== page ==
• Financial Information: The study found non-whites were more likely than whites to use the Internet and media to gather investment information and guidance. African-Americans (54%), Asians (53%) and Hispanics (50%) pointed to the media and Internet as primary sources for financial information and guidance. Just 45% of white respondents showed that same preference. By contrast, 31% of whites reported that they were working with a financial professional currently, which was more than Hispanics (19%), African-Americans (20%), or Asians (22%).
• Barriers to Saving: Nearly 3 in 4 respondents (73%) said they were encountering barriers to saving, but the specifics about those barriers differed from group to group. For nearly all groups, insufficient income was the biggest barrier to savings. Hispanics and Asians were more likely than whites and African-Americans to say they need to know more about their savings options. African-Americans were more likely than other groups to say debt was their biggest barrier. Asians were least likely to have a savings barrier.
These findings underscore the important role life insurance producers can have in better engaging African-American, Hispanic and Asian prospects. Laying out a process that identifies goals and challenges, sets forth a workable plan and encourages positive steps can lead to greater financial security. At the same time, the survey demonstrates there can be no cookie-cutter multicultural marketing approach. Different factors are at play for every ethnic group, and of course, individuals within each group have unique life circumstances that never neatly fit into a preconceived pattern.
Connecting with carriers
The key to any successful multicultural marketing is to pay attention to the details. There are too many examples of producers approaching a specific ethnic group with a translated brochure that winds up having an unintentionally improper phrase. Similarly, some websites or marketing materials may use stock photos that demonstrate that the producer knows nothing of the difference between ethnic groups and the way they live their lives. It is so important for materials to be “in-culture,” meaning the messages, emphasis and graphics are appropriate for each ethnic group. Thus, for example, an effort to reach a Chinese community should feature a campaign that reflects that specific culture, paying attention to its subtleties.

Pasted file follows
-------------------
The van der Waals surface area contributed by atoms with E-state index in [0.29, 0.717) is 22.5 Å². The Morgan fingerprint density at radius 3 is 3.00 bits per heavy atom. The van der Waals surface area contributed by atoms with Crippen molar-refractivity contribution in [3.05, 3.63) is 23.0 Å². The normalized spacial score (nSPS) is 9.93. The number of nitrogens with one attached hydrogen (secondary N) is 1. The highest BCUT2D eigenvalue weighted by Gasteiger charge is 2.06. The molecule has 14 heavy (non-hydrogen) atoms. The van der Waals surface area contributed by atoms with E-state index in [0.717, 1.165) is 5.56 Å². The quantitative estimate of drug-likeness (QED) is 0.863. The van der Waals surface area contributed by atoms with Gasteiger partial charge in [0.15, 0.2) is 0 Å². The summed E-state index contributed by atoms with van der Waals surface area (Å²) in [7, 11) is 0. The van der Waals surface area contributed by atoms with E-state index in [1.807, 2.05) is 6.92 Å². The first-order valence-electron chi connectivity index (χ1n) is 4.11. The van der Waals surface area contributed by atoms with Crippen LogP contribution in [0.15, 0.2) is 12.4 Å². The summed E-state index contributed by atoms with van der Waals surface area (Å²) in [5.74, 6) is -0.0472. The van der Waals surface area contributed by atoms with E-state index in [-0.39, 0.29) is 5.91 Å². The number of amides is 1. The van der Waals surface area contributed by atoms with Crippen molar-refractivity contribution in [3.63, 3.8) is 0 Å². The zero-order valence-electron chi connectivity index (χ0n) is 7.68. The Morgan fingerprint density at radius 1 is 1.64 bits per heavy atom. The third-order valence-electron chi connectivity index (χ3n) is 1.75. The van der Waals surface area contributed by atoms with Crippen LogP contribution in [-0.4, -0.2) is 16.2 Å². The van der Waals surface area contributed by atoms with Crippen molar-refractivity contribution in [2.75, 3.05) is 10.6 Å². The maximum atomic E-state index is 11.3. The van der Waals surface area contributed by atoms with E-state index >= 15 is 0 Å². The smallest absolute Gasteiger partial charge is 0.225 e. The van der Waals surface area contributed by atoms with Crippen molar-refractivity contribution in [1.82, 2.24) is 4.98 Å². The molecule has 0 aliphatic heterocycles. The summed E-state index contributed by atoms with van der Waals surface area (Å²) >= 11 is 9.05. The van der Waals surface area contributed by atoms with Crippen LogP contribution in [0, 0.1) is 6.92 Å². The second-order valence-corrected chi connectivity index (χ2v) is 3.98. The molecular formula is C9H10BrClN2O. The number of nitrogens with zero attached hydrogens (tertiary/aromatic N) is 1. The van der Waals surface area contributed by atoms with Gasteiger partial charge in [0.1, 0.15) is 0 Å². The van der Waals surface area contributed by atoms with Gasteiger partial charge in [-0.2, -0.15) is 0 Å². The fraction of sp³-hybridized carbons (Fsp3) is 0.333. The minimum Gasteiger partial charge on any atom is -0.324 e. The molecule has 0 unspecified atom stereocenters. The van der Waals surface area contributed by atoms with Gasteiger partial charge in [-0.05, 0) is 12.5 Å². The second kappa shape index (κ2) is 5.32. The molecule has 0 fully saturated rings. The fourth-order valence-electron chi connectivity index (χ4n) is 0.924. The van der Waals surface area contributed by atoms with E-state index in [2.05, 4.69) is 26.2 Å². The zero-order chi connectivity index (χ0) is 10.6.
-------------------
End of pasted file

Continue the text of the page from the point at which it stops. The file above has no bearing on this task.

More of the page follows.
To get started, turn to carriers who have expertise in serving multicultural markets. Many carriers can provide culturally relevant sales collateral and will, ideally, be able to support customer service in certain languages after the sale is made. Some carriers may also be able to provide web-based resources and guidance into how to integrate multicultural marketing into your mainstream business strategy.
The time is now to take the first step. Sincere efforts to understand and meet the needs of multicultural clients today will position you to seize the ever-increasing opportunities America’s changing demographic landscape will present.
* Findings are from an online survey conducted by ORC International during the period of Oct. 5-13, 2011. Respondents were 4,050 adults (including 500 African-Americans, 500 Hispanics and 350 Asians) between the ages of 25 and 69, who are employed full time, with an annual household income of $40,000 or greater. Data were weighted to make the results representative of the U.S. population.